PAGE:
Econ: Extreme Economic Conditions

recession-or-depression-cartoon-3A recession is the contraction phase of the business cycle. It begins after the economy reaches a peak of activity and ends as the economy reaches its trough. The National Bureau of Economic Research (NBER) describes a recession as a period of decline in total output, income, employment and trade, usually lasting six months to a year and marked by widespread contractions in many sectors of the economy. A common rule of thumb for recessions is two quarters of negative GDP growth. On the other hand, a depression is a prolonged period of economic recession marked by a significant decline in income and employment. Depressions are caused by the same factors that lead to a recession. The National Bureau of Economic Research decides when recessions occur, but there is no widely accepted definition of depressions. A common rule of thumb that some people use is a 10% decline in economic output as measured by the gross domestic product (GDP). Before the Great Depression, all economic downturns were called depressions. After the Great Depression, the term recession was used to describe downturns so that people wouldn’t remember the terrible time that they had during the Great Depression.

hyperinflation-in-zimbabwe-4-638Hyperinflation, the worst degree of inflation, is a situation in which inflation is increasing at a rate of several hundred percent a year. Hyperinflation can result in complete economic collapse. After Germany lost World War I, it was forced to pay heavy reparations to the victorious countries. Germany tried to pay this debt simply by printing more money. By November 15, 1923, it took 4.2 trillion marks (German currency) to equal the value of one U.S. dollar. Meaning that the mark was worth so little that even the paper on which it was printed had greater value.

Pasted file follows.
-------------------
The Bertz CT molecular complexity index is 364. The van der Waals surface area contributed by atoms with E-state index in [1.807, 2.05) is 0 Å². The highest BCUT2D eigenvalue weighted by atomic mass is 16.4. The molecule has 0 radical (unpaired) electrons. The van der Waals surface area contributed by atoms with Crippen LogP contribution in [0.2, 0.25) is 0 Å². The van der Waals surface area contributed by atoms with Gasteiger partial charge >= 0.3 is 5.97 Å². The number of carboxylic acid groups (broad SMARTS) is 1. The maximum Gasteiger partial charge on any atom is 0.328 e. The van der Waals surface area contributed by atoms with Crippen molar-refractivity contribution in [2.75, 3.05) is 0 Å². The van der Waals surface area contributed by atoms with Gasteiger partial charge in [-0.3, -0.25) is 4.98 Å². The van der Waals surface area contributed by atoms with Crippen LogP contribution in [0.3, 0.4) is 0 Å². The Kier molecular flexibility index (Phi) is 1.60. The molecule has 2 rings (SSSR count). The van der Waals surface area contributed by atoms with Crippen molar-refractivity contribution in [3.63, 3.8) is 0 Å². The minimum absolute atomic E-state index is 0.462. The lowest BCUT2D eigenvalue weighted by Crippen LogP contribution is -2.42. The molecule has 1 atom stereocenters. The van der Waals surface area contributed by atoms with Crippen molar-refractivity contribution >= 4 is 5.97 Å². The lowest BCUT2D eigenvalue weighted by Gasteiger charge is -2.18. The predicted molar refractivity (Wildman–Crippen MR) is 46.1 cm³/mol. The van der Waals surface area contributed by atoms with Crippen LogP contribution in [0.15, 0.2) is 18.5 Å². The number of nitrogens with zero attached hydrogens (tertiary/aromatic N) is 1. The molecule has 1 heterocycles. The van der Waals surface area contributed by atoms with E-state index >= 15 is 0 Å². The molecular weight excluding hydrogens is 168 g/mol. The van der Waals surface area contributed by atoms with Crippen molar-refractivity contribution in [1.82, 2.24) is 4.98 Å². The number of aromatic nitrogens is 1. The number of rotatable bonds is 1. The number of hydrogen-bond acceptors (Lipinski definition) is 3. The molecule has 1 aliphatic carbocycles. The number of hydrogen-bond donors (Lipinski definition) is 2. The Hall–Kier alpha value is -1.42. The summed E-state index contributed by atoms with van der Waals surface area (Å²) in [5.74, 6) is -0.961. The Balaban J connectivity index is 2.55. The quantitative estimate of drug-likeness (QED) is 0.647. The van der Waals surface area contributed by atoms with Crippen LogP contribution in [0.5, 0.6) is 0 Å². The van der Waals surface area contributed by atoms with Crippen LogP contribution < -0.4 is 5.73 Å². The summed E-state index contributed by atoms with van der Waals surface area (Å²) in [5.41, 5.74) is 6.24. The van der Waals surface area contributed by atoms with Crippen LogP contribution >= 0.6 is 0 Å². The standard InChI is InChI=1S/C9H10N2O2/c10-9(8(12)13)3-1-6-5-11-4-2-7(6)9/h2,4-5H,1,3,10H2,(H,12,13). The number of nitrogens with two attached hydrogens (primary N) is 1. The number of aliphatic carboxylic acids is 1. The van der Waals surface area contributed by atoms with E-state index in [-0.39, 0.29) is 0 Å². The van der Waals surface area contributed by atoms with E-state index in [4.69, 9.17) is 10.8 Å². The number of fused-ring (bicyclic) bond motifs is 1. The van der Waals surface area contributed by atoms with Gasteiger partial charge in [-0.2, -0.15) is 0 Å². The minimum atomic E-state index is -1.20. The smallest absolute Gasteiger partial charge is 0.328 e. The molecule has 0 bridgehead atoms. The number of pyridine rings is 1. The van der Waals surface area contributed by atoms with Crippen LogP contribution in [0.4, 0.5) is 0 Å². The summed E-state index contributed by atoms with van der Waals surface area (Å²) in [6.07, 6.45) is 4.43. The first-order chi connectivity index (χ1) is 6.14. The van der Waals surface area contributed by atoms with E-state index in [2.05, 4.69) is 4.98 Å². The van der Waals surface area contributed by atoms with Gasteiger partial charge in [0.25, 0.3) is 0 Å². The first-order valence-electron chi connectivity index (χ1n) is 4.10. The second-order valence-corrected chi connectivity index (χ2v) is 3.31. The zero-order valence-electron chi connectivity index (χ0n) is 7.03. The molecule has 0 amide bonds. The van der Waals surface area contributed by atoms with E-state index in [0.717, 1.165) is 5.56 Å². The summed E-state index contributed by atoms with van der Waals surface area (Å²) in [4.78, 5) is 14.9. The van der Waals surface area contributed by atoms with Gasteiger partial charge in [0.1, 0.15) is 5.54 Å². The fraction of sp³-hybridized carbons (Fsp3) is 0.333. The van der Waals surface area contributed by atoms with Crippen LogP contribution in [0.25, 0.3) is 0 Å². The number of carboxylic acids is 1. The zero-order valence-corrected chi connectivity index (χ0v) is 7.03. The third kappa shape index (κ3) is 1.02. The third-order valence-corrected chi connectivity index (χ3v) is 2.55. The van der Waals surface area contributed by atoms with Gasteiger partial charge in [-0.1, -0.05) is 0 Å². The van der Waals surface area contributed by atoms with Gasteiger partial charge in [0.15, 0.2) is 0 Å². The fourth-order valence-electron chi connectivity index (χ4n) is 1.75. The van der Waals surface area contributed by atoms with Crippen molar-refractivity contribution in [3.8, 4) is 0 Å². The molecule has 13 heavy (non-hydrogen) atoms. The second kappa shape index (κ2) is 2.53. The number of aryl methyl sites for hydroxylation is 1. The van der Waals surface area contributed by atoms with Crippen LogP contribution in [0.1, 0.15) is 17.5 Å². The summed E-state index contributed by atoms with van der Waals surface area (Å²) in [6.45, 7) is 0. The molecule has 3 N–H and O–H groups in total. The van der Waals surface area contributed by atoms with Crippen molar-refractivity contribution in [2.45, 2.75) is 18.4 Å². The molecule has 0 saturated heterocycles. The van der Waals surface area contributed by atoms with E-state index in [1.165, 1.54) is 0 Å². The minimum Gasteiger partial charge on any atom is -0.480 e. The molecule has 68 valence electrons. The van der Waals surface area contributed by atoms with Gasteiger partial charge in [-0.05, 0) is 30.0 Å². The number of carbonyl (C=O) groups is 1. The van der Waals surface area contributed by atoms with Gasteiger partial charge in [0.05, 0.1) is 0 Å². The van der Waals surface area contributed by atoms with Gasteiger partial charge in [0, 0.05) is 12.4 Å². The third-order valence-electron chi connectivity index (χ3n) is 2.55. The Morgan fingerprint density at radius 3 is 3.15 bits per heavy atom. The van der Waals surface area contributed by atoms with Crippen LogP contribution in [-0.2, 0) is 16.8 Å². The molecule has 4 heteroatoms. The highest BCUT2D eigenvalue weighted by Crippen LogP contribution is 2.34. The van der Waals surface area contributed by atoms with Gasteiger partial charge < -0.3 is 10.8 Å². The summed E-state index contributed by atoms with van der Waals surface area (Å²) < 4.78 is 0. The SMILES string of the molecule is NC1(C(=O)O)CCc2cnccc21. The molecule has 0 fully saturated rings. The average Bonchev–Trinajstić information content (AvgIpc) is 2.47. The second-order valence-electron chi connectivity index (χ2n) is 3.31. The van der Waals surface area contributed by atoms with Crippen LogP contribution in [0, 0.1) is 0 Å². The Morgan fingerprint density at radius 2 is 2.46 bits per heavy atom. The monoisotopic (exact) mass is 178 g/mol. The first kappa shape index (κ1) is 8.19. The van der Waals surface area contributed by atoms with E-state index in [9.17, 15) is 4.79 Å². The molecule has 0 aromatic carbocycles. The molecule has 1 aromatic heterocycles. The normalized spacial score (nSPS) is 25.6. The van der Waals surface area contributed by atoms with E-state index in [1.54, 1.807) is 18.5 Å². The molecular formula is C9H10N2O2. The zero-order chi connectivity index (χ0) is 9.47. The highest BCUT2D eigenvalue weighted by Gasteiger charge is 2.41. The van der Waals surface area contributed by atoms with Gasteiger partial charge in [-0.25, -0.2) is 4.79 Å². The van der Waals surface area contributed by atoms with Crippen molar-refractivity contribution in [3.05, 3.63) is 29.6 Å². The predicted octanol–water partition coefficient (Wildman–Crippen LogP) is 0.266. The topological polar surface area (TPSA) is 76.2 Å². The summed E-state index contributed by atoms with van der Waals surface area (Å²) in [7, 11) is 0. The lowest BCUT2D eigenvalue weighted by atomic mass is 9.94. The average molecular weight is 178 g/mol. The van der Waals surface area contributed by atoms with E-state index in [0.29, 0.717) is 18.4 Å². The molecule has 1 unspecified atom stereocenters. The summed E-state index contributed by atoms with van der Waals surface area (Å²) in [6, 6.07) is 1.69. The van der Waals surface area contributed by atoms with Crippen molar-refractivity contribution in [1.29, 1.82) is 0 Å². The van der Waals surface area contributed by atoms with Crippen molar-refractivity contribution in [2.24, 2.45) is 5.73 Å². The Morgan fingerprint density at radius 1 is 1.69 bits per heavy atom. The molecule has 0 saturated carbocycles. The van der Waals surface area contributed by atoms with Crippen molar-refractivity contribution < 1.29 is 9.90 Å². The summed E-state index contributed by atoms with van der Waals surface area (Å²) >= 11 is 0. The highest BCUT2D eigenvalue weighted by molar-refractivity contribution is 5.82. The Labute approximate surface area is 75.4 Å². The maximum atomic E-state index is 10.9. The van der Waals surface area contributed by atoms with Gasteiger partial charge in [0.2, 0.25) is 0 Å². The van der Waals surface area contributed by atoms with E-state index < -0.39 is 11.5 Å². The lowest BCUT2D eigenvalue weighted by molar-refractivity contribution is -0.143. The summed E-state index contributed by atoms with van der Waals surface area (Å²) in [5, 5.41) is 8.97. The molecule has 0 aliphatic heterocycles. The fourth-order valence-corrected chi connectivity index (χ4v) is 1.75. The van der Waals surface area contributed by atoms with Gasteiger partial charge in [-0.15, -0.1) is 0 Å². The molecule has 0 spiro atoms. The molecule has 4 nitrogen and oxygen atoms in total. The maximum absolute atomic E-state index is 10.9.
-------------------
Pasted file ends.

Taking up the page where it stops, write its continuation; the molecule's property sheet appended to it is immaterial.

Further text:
stagflation-graphicStagflation is a combination of economic stagnation or slowdown and high inflation. During a period of stagflation, gross domestic product growth is slow or zero, unemployment is high, and prices are rising. Early in the 1970s, the economy received a shock when the Organization of Petroleum Exporting Countries (OPEC) imposed an oil embargo on the United States and other oil importing countries. Supplies of oil dwindled, driving up the price of gas. The inflation rate, which had already reached worrying levels, soared into double digits. As the economy struggled with rising prices, business activity slowed and the unemployment rate climbed.

deflationary spiralA decrease in the average price level of all goods and services in an economy is known as deflation. Deflation may occur when aggregate demand decreases more rapidly than aggregate supply. In such situations, sellers are forced to lower prices to attract buyers. As price decreases, the amount a dollar buys increases. Therefore, deflation boosts the real purchasing power of the dollar. The most prolonged and most recent deflationary period in U.S. history occurred during the Great Depression, when high unemployment coupled with reductions in wages caused aggregate demand and prices to fall.



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